So, what happens when one abuses and becomes addicted to a barbiturate substance? Based on a study published in the Journal of Medical Ethics, aside from overdose, abusing or being addicted to barbiturates causes aggressive behavior, increased risk of traffic accidents, thrombophlebitis, gangrene, abscess formation, and narcotic ulceration.

Dangers of Relapse

Barbiturates are addictive and with prolonged use, people can become dependent on the drug. Simply stopping taking barbiturates without clinical supervision (withdrawal from barbiturates) is dangerous to the health and can be life-threatening. Based on the report of medical doctors, these withdrawal symptoms may appear 8-15 hours after stopping the use of barbiturates.

Furthermore, an addict may be at a greater risk of barbiturates overdose if he relapses after a period of abstinence. With prolonged use of the drug, bodies build up a tolerance, requiring more and more of the substance to reach the desired effect. When someone who has built up a tolerance stops taking the drug and has a period of abstinence, that tolerance diminishes. If the addict then decides to return to the use of barbiturates, the body will not be able to handle the same amount of the drug as it did at the peak of usage. This causes shock to the body and can lead to a barbiturates overdose.

For those who want to prevent the dangers of relapse, considering support or help from a rehabilitation center would be of great help. In a rehab center, their healthcare professionals can provide support, care, and a free relapse prevention plan for successful addiction recovery.

A woman lying in bed with some pills on the blanket.

Barbiturate Interactions With Other Drugs And Substances

The most common barb interaction that increases the risk of OD is the interaction of barbiturate with alcohol. Both substances are CNS depressants. Thus, when they are mixed, they produce additive effects, leading to severe brain and respiratory depression. This also goes the same for barbiturates and benzodiazepines interaction. When these two types of drugs are combined, their effects could increase, leading to an OD.

Other drugs that increase the effects of the barbiturates which cause overdose include antihistamines, selective serotonin reuptake inhibitors (SSRIs), opioids, and analgesics. To prevent drug interactions, patients should not self-medicate while on barbiturate treatment and are highly advised to share their current medication with their medical doctors.

What To Do If A Person Has Barbiturate Overdose

Knowing what is barbiturate overdose, knowing how to respond to a barbiturate overdose is essential for all families and relatives of patients under barbiturate treatment. This knowledge can be of great help for both intentional and unintentional barbiturate overdose. So, what are the actions one should do during this dangerous event?

  • If a person suspects that someone has overdosed on barbiturates, especially when breathing issues appear, one must immediately call 911.
  • If you are from the United States, it is also free to call the Poison Help Hotline (1-800-222-1222).
  • Make sure to inform a medical professional about any other drugs the person might have ingested along with barbiturates. Usually, knowing the drugs the victim took can help doctors plan proper care and treatment. For example, if the patient mixed opioid with the barb drug, the use of Naloxone could help the patient regain his or her consciousness and reverse the opioid OD as well.
  • Always check on the pulse of the patient and report all updates to the medical professional while waiting for the help to arrive.
  • If necessary, medical professionals would ask the trained relative to do CPR. On the other hand, if a patient is still breathing, a medical responder would ask the relative to bring the patient to one side to avoid aspiration and asphyxiation from vomiting.

A patient who overdosed on barbiturates will be asked to stay in the hospital for additional care and support, and the length of hospitalization would depend on the severity of the overdose. Keep in mind that even if the patient is released from the hospital, it does mean that the recovery is complete. There could be the possibility of subsequent OD. Thus, getting help through the use of a rehabilitation center is necessary.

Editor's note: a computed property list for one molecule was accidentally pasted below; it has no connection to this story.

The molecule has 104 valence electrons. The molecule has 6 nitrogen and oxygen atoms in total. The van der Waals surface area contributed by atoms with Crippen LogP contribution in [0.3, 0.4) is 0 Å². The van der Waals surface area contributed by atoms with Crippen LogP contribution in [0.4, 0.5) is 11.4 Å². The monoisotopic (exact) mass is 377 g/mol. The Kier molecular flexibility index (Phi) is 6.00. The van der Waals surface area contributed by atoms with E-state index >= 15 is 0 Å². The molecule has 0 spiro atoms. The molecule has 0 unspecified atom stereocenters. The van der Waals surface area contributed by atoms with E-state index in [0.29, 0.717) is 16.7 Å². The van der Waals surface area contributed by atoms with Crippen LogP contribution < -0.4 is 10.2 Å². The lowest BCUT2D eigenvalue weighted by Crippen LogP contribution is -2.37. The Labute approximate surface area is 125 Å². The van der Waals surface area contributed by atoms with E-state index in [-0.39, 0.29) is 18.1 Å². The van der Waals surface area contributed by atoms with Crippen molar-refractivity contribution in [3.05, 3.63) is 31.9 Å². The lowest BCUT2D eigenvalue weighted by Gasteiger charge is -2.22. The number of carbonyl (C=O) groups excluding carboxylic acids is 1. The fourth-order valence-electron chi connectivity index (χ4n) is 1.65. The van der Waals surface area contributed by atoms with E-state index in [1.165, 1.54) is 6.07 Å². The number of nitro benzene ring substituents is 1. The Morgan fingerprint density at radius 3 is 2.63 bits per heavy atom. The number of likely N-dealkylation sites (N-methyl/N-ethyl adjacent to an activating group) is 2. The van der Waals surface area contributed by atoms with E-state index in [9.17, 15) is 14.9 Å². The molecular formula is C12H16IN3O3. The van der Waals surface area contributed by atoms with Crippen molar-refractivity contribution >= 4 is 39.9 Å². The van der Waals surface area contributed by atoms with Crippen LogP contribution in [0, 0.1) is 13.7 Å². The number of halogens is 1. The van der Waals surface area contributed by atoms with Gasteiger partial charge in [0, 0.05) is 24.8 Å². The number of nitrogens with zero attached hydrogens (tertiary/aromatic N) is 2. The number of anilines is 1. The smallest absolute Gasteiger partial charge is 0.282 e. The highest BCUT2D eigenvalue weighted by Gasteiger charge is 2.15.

Barbiturates Overdose Treatment

The treatment of barbiturates overdose is highly supervised. All vital signs are carefully observed and the patient is monitored 24/7 due to various possible health problems. The first thing medical personnel check is breathing and swallowing ability. If a person can breathe and swallow on their own, simple monitoring is enough. A priority for the treatment of a barbiturate overdose is an accurate drug test so that medical professionals know how to best handle the individual’s situation.

This is especially vital because a majority of barb overdoses are a result of a combination of drugs (often barbiturates and alcohol or barbiturates and opioids). If the barbiturate overdose involves opioids, the patient may receive a drug called Naloxone (Narcan) which acts as an antidote to opioid overdoses, quickly restoring breathing functions and consciousness. This clinical intervention often is life-saving.

As said, overdose is related to barb addiction, abuse, and dependence. Thus, OD relapse is possible if a patient will not completely recover from the use of the drug. So, for a successful recovery, considering addiction treatment from a rehab center is highly recommended. There are treatment stages and drug intervention when it comes to barb addiction and abuse. Patients can also choose from an in-patient or out-patient rehabilitation center. During this time of the pandemic, there are narcotics anonymous meetings online to help patients live a life free from addiction.

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Page Sources

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Published on: March 15th, 2017

Updated on: April 22nd, 2022

About Author

Decyry Jhoy Serrano, RPh

In 2017, Decyry Jhoy Serrano completed the postgraduate course Drug Menace at St. Luke’s Medical Center in Manila, Philippines. In 2019, she volunteered in the local government’s Narcotics Anonymous and Anti-Drug Abuse programs. She is a speaker and an advocate of anti-drug addiction campaigns. As a remembrance for her late father, Decyry dedicates her time writing the proper use of medications as well as the dangers of drug addiction to educate the people, especially the youth.

Medically Reviewed by

Tania Kelly

Tania Kelly, author of Keep Calm and Treat Addiction is a credentialed Mental Health Nurse and Tobacco Treatment Specialist, passionate about addiction recovery. As a senior clinician, Tania constantly shares the concepts outlined in her book with health service providers, aiming to demystify addiction treatment and equip others in evidence-based practice.